Boy Smells plays with the vast potential of gender, and infuses that into their scents to create something tneither femme nor masc, but a fluid swirl of everything together. Co-founders David Kien and Matthew Herman, who're real life partners, developed the brand as a way to create candles — and accompanying intimates — that reflect the complexities of personal identity.
All Boy Smells candles are developed inside the co-founders' Los Angeles home, using natural products like coconut wax and beeswax. They're then hand-poured and hand-labeled, with glasswear the two intend to be reused once the candle burns down. Being so closely connected to their products, the scents are inevitably special, from pink peppercorn to juniper berry and palo santo.
Their latest scent is called LES, named after the French language's plural article "les" that's used for both men and women. It's also a shortened version of "Lesbian," the co-founders note, and the acronym for New York City's Lower East Side neighborhood. Encased in a matt pink carton (their signature), the candle features notes of black currant, peach blossom, jasmine rice, cardamom and white cedar.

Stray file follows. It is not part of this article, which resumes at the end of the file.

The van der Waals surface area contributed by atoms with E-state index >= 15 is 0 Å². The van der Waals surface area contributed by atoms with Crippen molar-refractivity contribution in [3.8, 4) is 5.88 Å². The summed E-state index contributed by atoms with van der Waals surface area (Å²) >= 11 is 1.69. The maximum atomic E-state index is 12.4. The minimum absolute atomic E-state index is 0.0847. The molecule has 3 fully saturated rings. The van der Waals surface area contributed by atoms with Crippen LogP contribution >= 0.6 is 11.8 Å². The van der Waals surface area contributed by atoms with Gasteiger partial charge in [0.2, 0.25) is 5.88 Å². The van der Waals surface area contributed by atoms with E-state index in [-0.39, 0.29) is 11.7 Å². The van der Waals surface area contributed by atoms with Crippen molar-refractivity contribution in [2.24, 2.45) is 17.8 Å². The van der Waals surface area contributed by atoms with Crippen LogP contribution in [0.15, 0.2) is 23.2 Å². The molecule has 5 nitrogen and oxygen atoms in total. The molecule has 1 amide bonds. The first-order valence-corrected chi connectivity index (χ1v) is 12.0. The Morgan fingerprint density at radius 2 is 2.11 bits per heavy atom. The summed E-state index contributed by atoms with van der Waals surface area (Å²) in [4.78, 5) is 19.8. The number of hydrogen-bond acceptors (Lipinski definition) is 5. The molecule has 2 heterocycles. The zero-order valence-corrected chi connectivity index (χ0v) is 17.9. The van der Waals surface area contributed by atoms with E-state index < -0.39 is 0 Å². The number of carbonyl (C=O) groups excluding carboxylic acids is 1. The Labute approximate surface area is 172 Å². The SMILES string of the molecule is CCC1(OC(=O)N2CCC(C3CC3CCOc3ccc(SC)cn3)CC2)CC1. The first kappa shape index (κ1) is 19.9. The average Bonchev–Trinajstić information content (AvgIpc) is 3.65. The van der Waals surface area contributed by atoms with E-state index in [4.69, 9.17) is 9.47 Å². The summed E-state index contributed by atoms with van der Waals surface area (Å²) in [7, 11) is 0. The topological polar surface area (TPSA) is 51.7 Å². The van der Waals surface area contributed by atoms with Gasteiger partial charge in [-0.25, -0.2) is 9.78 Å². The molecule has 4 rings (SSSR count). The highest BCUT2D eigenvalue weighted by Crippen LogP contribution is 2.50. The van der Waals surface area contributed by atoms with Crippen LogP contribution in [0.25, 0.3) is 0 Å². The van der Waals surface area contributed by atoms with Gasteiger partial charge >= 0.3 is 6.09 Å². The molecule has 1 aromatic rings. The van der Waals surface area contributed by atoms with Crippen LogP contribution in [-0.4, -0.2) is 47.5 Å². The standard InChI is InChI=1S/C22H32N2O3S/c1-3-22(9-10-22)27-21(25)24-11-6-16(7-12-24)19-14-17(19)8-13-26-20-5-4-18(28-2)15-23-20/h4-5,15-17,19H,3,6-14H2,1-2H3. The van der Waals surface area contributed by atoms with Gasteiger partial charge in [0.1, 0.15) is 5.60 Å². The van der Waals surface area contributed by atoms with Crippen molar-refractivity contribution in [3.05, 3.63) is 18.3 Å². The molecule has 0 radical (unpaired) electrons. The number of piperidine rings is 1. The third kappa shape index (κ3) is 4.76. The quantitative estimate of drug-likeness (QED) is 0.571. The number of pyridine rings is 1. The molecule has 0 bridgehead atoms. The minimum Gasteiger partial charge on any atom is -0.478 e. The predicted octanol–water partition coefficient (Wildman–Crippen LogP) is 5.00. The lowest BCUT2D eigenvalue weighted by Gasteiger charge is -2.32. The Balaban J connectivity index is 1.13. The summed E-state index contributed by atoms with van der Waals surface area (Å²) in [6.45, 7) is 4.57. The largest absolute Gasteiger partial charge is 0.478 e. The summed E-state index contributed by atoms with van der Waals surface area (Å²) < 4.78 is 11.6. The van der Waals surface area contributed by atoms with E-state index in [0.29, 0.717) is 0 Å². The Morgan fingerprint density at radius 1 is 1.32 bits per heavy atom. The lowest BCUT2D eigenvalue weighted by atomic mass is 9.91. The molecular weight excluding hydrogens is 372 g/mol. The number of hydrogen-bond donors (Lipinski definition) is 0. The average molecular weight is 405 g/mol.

PAPER caught up with David Kien and Matthew Herman to document the making of LES, and learn more about Boy Smells' newest release. LES is now available online at www.boysmells.com.
Describe the process behind creating this new scent. How hands on are you in the development?
With LES we wanted to make something that felt loud but also sophisticated. The Lower East Side seemed like a fun place to start; it's a beautiful onslaught to your senses. I love the mix of immigrant culture, bodega flowers, fruit stands, mixed amongst the highly finished restaurants and bars — so many types of people contributing to its vibrancy. It was that inclusiveness mixed with its maximalism that lead us down the path of mixing items such as peach blossom, Asian pear, rice powder, red delicious apple, and coconut with more sophisticated notes like America cedar, rose, bergamot, cardamom and oud. Overall, we spent about 3 months mixing and playing with it at our home studio, till it was perfect.
"Inclusion of both gender values feels more dimensional and reflective of how people live and see themselves."
What does it really mean to "conceive scents beyond the gender binary"?
We always mix together scent notes that society has labeled masculine or feminine. I love florals and most of my girlfriends wear Tom Ford colognes, so the idea of scent being assigned to gender seems antiquated. Inclusion of both gender values feels more dimensional and reflective of how people live and see themselves.
How does this new scent reflect on the DNA of Boy Smells?
LES' secondary and tertiary name-sakes are the french plural article "les" and the short hand abbreviation for lesbian. In French "les" is for both the feminine and masculine. And our packaging has always had a tongue and cheek queer undertone to it. LES more than anything we have done before reflects the humor and inclusiveness we celebrate.